“Revisiting The Waste Land” consists of three substantial essays: “With Automatic Hand” gives an exhaustive account of the poem’s composition, going into matters like the dating of different sections of the manuscript before it was trimmed down by Ezra Pound. This manuscript first became available in 1972 when the poet’s wife, Valerie Eliot, published facsimiles of it.

Mr. Rainey has worked with the manuscripts themselves, taking up the problem of Eliot’s use of different typewriters and grades of paper to see what they tell us about the poem’s order of composition.

The second essay, “The Price of Modernism” (published some years back) is about the poem as a modernist cultural production that some editors were ready to publish before they’d even read it, such was the reputation it had taken on as the latest and most extreme example of “difficult” new writing. (Pound’s efforts were instrumental in contributing to this reputation.)

The third essay, “IMMENSE, MAGNIFICENT, TERRIBLE,” is an account of some responses to “The Waste Land” by its first readers. The book concludes with 50 pages titles “Synoptic Bibliographical Descriptions of Eliot’s Writings, 1898-1922,” in which letters, student papers, and related poems and prose are documented.

“The Annotated Waste Land” is similarly crammed with more material than most readers could possibly want to deal with: a long introduction that considers many of the matters treated in “Revisiting The Waste Land;” the finished poem itself; Eliot’s notes to the poem; then, after some interesting photographs of London monuments — churches, hotels and business places alluded to in the poem — 50 pages of editorial annotation to Eliot’s notes. (For example, if Eliot alludes to a poem in “The Waste Land,” Mr. Rainey produces that poem in full).

Then comes a large section of prose pieces Eliot published in 1921, the year of the poem’s composition; then another 50 pages of editorial notes to those prose pieces, going into extensive and often, it seems to me, needless detail by way of identifying names, places, and forgotten, evanescent matters Eliot once briefly attended to.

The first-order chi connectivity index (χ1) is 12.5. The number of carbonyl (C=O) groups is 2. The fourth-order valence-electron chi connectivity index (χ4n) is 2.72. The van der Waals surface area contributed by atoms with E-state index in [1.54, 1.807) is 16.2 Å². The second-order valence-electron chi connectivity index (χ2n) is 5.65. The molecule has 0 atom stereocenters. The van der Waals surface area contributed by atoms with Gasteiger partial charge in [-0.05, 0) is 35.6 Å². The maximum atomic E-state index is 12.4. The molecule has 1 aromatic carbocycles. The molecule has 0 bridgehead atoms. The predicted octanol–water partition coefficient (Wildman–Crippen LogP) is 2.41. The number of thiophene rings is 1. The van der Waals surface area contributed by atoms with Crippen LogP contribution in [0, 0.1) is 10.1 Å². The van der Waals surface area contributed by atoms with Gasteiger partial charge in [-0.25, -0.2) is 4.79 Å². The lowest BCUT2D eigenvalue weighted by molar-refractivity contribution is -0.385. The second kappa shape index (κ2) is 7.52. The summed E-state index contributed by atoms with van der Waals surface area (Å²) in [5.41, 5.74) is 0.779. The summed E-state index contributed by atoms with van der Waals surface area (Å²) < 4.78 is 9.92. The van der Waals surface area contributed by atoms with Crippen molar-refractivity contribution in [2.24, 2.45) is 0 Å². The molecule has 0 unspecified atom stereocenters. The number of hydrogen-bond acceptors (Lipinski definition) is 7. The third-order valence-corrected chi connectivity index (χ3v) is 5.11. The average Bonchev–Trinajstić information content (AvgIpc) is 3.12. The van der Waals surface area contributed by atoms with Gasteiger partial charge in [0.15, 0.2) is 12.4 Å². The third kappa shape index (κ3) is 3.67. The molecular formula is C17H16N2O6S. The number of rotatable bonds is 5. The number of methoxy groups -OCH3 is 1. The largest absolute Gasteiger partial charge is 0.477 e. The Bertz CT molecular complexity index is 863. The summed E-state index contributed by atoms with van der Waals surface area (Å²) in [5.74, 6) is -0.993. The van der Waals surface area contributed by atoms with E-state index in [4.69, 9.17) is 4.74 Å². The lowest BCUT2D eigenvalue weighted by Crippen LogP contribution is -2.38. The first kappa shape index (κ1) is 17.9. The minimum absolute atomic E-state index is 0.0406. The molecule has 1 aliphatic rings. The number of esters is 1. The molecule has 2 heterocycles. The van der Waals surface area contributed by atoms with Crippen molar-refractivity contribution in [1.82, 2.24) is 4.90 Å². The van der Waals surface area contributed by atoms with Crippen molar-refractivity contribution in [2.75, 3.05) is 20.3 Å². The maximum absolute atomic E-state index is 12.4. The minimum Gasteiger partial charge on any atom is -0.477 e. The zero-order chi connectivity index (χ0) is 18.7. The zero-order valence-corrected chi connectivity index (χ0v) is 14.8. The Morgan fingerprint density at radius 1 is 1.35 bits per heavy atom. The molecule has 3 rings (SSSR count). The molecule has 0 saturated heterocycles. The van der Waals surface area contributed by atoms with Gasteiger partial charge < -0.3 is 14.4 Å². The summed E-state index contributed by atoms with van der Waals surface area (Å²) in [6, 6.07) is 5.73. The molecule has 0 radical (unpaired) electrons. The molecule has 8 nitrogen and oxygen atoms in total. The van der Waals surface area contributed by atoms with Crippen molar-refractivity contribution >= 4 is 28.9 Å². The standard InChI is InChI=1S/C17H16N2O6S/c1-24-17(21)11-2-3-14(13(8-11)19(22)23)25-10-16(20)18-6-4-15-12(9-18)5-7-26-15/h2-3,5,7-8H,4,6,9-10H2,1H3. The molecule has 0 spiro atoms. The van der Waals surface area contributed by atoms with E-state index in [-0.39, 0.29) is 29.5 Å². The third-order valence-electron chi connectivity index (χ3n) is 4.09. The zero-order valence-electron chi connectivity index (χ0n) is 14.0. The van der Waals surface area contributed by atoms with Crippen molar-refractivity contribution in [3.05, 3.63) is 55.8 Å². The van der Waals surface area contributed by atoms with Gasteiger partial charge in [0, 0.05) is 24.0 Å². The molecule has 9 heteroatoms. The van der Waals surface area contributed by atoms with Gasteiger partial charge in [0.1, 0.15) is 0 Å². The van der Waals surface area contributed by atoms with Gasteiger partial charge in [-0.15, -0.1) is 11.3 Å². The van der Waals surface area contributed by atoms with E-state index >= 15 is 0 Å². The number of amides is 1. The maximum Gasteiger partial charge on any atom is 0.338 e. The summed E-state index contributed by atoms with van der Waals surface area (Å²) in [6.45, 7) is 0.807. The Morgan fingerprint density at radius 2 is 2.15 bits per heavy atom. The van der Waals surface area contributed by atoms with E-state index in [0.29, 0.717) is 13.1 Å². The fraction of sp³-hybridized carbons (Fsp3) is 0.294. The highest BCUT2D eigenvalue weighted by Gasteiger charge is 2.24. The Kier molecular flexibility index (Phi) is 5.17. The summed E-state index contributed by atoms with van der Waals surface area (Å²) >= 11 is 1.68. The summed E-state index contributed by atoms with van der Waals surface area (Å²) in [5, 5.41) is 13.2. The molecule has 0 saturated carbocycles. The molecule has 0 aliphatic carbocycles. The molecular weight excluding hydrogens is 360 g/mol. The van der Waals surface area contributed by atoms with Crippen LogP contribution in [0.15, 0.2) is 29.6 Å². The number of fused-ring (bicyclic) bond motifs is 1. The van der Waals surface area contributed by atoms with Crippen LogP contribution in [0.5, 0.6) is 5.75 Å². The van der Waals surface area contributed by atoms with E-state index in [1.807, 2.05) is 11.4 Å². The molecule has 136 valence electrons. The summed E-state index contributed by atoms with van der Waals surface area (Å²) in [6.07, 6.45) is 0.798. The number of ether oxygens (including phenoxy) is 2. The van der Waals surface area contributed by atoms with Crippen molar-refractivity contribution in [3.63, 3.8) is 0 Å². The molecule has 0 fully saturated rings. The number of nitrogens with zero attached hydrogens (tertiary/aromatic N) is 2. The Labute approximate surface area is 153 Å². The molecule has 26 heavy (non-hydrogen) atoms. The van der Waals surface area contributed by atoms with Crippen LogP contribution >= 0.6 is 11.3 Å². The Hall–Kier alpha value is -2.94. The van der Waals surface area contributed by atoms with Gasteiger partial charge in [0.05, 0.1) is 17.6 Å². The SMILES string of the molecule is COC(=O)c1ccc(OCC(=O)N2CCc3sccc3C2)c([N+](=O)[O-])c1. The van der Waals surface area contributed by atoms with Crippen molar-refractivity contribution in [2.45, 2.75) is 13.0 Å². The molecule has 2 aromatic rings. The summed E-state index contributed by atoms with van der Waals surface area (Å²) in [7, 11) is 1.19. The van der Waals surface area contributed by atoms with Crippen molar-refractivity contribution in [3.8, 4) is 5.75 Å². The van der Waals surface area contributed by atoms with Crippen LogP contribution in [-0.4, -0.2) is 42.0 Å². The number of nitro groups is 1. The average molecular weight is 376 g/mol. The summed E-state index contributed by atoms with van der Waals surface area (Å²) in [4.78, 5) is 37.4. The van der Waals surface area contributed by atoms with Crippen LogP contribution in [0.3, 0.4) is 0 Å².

As evinced in these two books, the scholar’s determined labor leads finally to something like a paradox, perhaps a dilemma. On one hand Mr. Rainey demonstrates admirably that whatever “order” the poem can be said to have is not one that was achieved by “the realization of a plan or program, dictated by some predetermined notion of mythic structure or ritual pattern.”

On the contrary, what could be called the poem’s substance (“the real reckoning”) is not only beyond systematic explanation but perhaps resists any explanation at all. Or at least the good reader-critic must sense something incommensurate between what “happens” in the poem and an attempt to account for it through the language of criticism.

At one point in his exposition Mr. Rainey focuses on the line from “The Fire Sermon” (“By the waters of Leman I sat down and wept … .”). He doesn’t mention the ellipsis but seems to be responding to its suggestion of the unsayable when he writes “The ineffable is that sense of immense commiseration, at once a profound pity at the lacerating horrors of modernity and an unspeakable sorrow that there is no language, whether in narrative or lyric … adequate to the terror which the poem wishes to account for.”

So the language of annotation and commentary that fills these two books will not encompass, may even push us further away from endorsing his conclusion that the annotator believes “only speechless weeping, a wild pathos at once unutterable and irredeemable … .”

The more criticism attempts to tame this wildness the more it must ultimately have recourse to adjectives like ineffable, unspeakable, unutterable. There may be nothing for it but to read “The Waste Land” yet once more.

William H. Pritchard is Henry Clay Folger professor of English at Amherst College, and is the author most recently of “Shelf Life: Literary Essays and Reviews.”